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City Visions: Which Vitamins and Dietary Supplements Should You Be Taking?


January 26, 2015: Are you confused by conflicting studies about what vitamins and supplements to take?  From improving your memory and preventing heart attacks to strengthening the immune system and reducing cancer risks, the promises can be big.  But do these supplements live up to the hype?  And when can they actually cause harm?

A panel of local doctors will help make sense of vitamins and supplements, leaving you more informed to decide what - if anything - you should be taking.


Jeffrey Tice, Ph.D. - Internist and Associate Professor, UCSF School of Medicine

Tieraona Low Dog, Ph.D. - Chair: US Pharmacopeia Dietary Supplements/Botanicals Expert Admission Panel.  Author of  Healthy at Home:  Get Well and Stay Well Without Prescriptions.

Christopher Gardner, Ph.D.  - Professor of Medicine at Stanford Prevention Research Center, Director of Nutrition Studies.

Producer:  Wendy Holcombe


Dr. Jeffrey Tice on UC TV Vitamin and Supplements:  An Evidence-Based Approach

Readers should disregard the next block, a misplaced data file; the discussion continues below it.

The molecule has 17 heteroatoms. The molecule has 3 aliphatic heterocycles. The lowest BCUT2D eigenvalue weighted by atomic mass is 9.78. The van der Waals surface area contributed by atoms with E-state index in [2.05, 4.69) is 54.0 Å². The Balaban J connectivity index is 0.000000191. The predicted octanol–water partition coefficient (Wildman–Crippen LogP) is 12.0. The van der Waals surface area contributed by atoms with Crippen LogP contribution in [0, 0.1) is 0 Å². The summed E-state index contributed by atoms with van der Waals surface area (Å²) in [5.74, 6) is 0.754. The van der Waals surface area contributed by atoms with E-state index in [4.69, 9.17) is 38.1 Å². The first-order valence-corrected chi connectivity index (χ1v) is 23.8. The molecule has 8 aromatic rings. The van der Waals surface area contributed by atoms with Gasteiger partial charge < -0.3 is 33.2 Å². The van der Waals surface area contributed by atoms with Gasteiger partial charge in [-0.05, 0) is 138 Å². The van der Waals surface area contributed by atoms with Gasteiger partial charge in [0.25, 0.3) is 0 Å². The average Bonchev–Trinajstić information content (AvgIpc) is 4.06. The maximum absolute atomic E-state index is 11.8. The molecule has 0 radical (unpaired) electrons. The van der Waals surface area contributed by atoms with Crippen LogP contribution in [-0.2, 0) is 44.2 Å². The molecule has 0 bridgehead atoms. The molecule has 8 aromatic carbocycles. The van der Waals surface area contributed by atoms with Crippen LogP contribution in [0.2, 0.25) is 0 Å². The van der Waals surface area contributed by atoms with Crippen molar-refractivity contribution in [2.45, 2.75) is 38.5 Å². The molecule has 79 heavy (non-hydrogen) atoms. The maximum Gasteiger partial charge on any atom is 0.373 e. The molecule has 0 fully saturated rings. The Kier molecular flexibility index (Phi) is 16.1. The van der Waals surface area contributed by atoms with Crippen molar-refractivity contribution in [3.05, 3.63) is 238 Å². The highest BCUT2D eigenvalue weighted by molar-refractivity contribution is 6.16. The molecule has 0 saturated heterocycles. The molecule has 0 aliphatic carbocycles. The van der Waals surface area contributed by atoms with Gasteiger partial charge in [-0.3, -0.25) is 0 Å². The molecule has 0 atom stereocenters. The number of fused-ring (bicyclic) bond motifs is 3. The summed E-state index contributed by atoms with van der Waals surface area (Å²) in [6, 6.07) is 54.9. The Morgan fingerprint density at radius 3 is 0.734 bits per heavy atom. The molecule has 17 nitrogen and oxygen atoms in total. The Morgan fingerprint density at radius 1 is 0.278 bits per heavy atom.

National Institutes of Health Vitamin and Mineral Fact Sheet

Dr. Andrew Weil's Personal Vitamin Routine


Dr. Gardner:  "Vitamins fall under the umbrella of food, so they are not regulated as drugs."

Dr. Low Dog on vitamin deficiencies seen in the United States: "We know that 10% of people over the age of 1 in the United States are deficient in vitamin B6...Mexican-American children (or Hispanic children) have a relatively high rate of iron deficiency/anemia and so do reproductive age women."

Dr. Gardner on why low Vitamin D is bad:  "It has been associated with a number of poor health outcomes.  I think the challenge is it’s been associated, not proven...There aren’t really many food sources...Fortified milk...it’s more in seafood, and fish, but if you are not a fish-consuming person - if you are landlocked and you don’t like fish -  there are really very few sources, but it is a unique vitamin because everybody makes it in the sun. When the sunlight’s rays hit your skin, it actually takes the cholesterol that is in the cell membrane of your skin, converts it into a precursor of vitamin D, which goes into your body, your liver and kidney...but not everyone gets enough sun, not everyone is at the right latitude.  We have elders staying inside all the time, we have people slathering sunblock on their kids...it is one of the ones I am most interested in its supplement form because there are such few actual food sources when it is not just fortified."

Dr. Tice on Vitamin D: "This is one of the few areas where recommending a supplement is the right thing to do...we just recommend that everyone needs a supplement, particularly older individuals at risk for Osteopenia and Osteoporosis."